Founded by French military entrepreneur Antoine Laumet de Lamothe Cadillac in 1701, colonial Detroit was occupied by thousands of French settlers who established deep roots on both sides of the river. The city's unmistakable French past, however, has been long neglected in the historiography of New France and French North America.
Exploring the French colonial presence in Detroit, from its establishment to its dissolution in the early nineteenth century, Fruits of Perseverance explains how a society similar to the rural settlements of the Saint Lawrence valley developed in an isolated place and how it survived well beyond the fall of New France. As Guillaume Teasdale describes, between the 1730s and 1750s, French authorities played a significant role in promoting land occupation along the Detroit River by encouraging settlers to plant orchards and build farms and windmills. After New France's defeat in 1763, these settlers found themselves living under the British flag in an Aboriginal world shortly before the newly independent United States began its expansion west.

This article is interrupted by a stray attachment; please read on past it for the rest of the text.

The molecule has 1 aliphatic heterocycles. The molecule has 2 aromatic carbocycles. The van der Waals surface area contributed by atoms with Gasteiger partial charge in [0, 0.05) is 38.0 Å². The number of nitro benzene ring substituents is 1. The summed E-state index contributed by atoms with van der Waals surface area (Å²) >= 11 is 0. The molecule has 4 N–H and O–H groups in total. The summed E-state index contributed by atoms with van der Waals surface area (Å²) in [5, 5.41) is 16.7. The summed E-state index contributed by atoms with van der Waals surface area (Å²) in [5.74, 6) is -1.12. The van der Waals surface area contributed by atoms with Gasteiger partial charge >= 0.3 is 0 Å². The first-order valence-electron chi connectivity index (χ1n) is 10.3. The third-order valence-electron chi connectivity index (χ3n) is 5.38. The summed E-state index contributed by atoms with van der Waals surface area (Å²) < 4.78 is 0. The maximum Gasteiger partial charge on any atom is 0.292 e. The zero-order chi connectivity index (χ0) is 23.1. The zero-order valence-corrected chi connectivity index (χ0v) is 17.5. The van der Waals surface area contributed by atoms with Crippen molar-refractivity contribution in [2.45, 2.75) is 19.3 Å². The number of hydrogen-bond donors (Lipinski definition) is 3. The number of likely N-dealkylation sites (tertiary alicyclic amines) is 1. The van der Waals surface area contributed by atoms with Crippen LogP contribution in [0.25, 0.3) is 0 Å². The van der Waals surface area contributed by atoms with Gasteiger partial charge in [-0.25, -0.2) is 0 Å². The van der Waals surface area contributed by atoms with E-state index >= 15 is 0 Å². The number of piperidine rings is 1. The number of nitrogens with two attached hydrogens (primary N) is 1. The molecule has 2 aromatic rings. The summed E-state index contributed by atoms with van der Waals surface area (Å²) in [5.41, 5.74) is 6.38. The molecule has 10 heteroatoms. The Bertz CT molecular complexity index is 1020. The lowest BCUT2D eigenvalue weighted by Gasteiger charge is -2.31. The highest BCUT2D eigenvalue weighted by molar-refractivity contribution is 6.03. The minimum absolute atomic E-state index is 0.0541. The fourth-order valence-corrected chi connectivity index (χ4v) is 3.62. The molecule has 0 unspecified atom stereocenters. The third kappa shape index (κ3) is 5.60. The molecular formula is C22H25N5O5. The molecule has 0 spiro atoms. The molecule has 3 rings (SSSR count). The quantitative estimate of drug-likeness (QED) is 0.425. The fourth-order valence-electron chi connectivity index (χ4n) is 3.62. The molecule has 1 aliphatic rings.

Fruits of Perseverance offers a window into the development of a French community in the borderlands of New France, whose heritage is still celebrated today by tens of thousands of residents of southwest Ontario and southeast Michigan.
About the author
Guillaume Teasdale is assistant professor of history and director of the Detroit River Border Region Digital History Project at the University of Windsor.